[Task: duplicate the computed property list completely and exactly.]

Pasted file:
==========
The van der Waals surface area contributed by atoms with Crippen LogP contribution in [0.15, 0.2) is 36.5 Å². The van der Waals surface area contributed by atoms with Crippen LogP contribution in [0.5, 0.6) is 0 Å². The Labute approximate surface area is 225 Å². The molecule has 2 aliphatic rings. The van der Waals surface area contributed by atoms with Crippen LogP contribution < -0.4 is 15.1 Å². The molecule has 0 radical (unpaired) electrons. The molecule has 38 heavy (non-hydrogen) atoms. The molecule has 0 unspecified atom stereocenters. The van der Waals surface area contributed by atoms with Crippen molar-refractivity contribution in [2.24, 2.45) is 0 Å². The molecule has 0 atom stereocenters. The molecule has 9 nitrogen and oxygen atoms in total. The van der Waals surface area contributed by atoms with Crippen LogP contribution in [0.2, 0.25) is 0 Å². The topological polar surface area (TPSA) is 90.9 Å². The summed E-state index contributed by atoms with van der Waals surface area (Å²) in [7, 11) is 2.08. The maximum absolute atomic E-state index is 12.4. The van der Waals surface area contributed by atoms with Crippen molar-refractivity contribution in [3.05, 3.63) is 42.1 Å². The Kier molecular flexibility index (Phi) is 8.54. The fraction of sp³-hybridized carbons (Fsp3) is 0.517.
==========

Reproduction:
The van der Waals surface area contributed by atoms with Crippen LogP contribution in [0.15, 0.2) is 36.5 Å². The van der Waals surface area contributed by atoms with Crippen LogP contribution in [0.5, 0.6) is 0 Å². The Labute approximate surface area is 225 Å². The molecule has 2 aliphatic rings. The van der Waals surface area contributed by atoms with Crippen LogP contribution < -0.4 is 15.1 Å². The molecule has 0 radical (unpaired) electrons. The molecule has 38 heavy (non-hydrogen) atoms. The molecule has 0 unspecified atom stereocenters. The van der Waals surface area contributed by atoms with Crippen molar-refractivity contribution in [2.24, 2.45) is 0 Å². The molecule has 0 atom stereocenters. The molecule has 9 nitrogen and oxygen atoms in total. The van der Waals surface area contributed by atoms with Crippen LogP contribution in [0.2, 0.25) is 0 Å². The topological polar surface area (TPSA) is 90.9 Å². The summed E-state index contributed by atoms with van der Waals surface area (Å²) in [7, 11) is 2.08. The maximum absolute atomic E-state index is 12.4. The van der Waals surface area contributed by atoms with Crippen molar-refractivity contribution in [3.05, 3.63) is 42.1 Å². The Kier molecular flexibility index (Phi) is 8.54. The fraction of sp³-hybridized carbons (Fsp3) is 0.517.